Ubon Rachatanee is one of those hidden away provinces with some lovely charms missed by most tourists.
Tucked away in a corner of the Isaan region, Hidden Ubon is squeezed between Cambodia in the south and Laos in the east.
Pha Taem National Park
Pha Taem National Park covers about 340sq km of extensive rainforest on the Thai side of the Khong River.
On the Laos side of the river is the related Phou Xieng Thong National Protected Area.
The park isn’t mountainous but has some hills and plateaus with interesting view points.
Limestone cliffs and caves are a feature, formed by ancient earthquakes.
Pha Taem is notable for the many ancient rock paintings found on cliffs above the Khong river. which can be viewed on one of the trails.
The park also has a number of ‘Mushroom’ rocks, natural rock stacks which look a bit like giant mushrooms. They are big enough that trees can grow on top of them.
The areas known as Pha Taem and Pha Kam near the park HQ are limestone cliffs covered in prehistoric paintings dated back 3,000-4,000 years.
They depict a traditional way of life of the ancient people who once lived there.
Scenes include include fishing, rice farming, human figures, animals, hands and geometric designs.
More recent discoveries show that the area was settled by humans up to 14000 years ago.
You get a stunning view of the Khong River and Laos from the trail here.
Soi Sawan Waterfall is very popular locally. Unusual for a waterfall its especially pretty in October and November when blooming flowers cover even the big rocks, creating a beautiful vista.
Getting there: The park entrance is in Khong Chiam district. Follow the Khong Chiam- Khemmarat Road for 15km, then turn right and continue another 5km to the park headquarters.
Ubon Candle Festival
Ubon’s candle festival is famous across Thailand and attracts thousands of visitors, almost all of them Thai.
It’s an amazing experience that should not be missed if you’re in Thailand during July.
Traditional dancers and amazing wax coated colourful floats parade the streets accompanied by Thai music.
Each float can represent a different temple or village, and many long hours go into the design and preparation of these unique displays.
On Asanha Bucha Day the floats are gathered in Sri Muang Park in Ubon city. The finishing touches are put on there while open to public viewing.
The next evening on Khao Pansa Day, these beautiful structures are paraded through the city.
Before setting off to watch such a lovely festival carefully check the date the festival will take place, as Asanha Bucha and Khao Pansa are moveable in line with the phases of the moon.
Its also important to book hotels and flights well in advance as they get booked solid ever year.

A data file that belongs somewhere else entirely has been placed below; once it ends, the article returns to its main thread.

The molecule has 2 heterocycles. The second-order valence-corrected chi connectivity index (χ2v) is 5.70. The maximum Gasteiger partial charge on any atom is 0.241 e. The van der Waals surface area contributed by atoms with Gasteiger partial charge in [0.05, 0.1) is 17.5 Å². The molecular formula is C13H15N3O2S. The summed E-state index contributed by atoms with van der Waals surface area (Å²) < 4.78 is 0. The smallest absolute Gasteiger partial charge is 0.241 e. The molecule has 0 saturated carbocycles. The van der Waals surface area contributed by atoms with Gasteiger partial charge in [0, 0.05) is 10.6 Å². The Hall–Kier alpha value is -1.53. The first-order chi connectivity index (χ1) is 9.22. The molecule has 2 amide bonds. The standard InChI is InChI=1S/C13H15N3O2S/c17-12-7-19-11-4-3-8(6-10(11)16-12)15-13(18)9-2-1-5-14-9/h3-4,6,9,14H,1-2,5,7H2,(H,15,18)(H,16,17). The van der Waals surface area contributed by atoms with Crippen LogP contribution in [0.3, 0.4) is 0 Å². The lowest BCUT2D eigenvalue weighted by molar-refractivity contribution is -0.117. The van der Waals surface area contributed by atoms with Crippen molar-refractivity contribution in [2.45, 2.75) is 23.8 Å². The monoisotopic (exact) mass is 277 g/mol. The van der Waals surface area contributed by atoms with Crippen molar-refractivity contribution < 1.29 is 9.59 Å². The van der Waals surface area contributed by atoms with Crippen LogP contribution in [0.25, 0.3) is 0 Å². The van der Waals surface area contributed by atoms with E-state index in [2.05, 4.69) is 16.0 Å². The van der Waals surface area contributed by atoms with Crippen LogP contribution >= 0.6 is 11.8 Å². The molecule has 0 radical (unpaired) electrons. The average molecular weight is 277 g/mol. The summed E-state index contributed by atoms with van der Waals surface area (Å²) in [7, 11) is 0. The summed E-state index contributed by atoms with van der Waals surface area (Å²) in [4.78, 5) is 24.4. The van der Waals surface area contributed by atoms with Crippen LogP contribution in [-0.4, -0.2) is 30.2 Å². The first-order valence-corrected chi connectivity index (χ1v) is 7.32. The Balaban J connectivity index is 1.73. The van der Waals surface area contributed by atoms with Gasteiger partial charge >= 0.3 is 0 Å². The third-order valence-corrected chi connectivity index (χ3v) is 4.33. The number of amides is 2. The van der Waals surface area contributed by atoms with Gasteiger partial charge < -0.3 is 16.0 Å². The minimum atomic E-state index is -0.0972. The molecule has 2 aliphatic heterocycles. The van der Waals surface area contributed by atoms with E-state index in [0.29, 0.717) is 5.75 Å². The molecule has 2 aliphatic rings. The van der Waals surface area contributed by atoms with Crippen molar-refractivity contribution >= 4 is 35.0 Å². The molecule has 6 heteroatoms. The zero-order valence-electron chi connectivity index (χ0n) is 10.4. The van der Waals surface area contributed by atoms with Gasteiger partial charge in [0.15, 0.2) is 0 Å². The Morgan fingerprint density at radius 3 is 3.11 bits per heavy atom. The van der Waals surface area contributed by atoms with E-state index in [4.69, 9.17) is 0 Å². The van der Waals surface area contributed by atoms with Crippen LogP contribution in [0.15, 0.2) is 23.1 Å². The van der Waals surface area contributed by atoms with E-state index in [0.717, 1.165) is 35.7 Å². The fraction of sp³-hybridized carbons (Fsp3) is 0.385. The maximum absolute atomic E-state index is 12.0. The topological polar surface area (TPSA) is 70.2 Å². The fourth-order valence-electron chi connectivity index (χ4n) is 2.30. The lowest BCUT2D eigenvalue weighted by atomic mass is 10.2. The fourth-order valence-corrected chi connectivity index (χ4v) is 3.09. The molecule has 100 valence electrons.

Getting there: Thai Smile Airways fly daily from Bangkok’s Suvarnabhumi airport. Nok Air and Air Asia fly from Bangkok’s Don Muang airport.
Wat Sirindhorn Wararam Phu Prao
This unique temple is famous for it’s absolutely beautiful after-dark illuminations created by phosphorescent paintwork.
The result is stunning as decorations both on the building and the surrounding gardens come to life in an amazing display that’s not visible in daylight.
Photography here isn’t easy and using a mobile phone brings poor results. If you want a photo as stunning as the one at the top of this page, you’ll need an SLR or better, and a lot of patience.
The temple sits on a hill with some great views across Laos. The border is at Chong Mek, just a km or so away.
For some obscure reason there are some rock carvings of modern comic book characters just below the temple.
Getting there: Buses run between Ubon Ratchathanee and Chong Mek, then you’ll need to hire a tuk tuk to get to the temple. You could also hire a car if you plan to tour the area.
Sam Phun Bok
Sam Phun Bok translates as 3000 holes. It’s the biggest rock reef in the Khong River, created by water rushing over and through the rocks.
Water has formed an amazing variety of different shapes and sizes of holes, and each seems to be unique.
For some strange reason Sam Phun Bok has been given the nickname of “Grand Canyon of Thailand”.
The area is very slippery and many of the holes are deeper than they seem at first look. So, be careful!
The only time it’s good to visit is from November to April, during the hot dry season.
The water which completely covers it in the rainy season evaporates to reveal the 3000 holes.
Getting there: It’s about 110km from Ubon city. Your best bet is to book a Khong river trip which includes round trip transportation. These tours include a number of interesting sights, including Sam Phun Bok.
Two Coloured River
This effect is a result of blueish coloured water of the Mun (or Moon) river flowing into the much larger Khong river, which is a muddy brown colour.
At certain times of the year the two colours can be seen clearly side by side. At other times its possible to see it but its more of a mixed bag.
However, video and photos don’t always show it so well.
Getting there: The river confluence is in Khong Chiam district at the eastern most point of Thailand. Visiting might be best via an organised tour from Ubon city.
That’s our quick look at the fascinating province of Ubon Ratchathanee. We can’t cover every amazing place but we are sure you’ll find plenty more when you visit.
And don’t ignore Ubon City which has a lot to offer the intrepid traveller!
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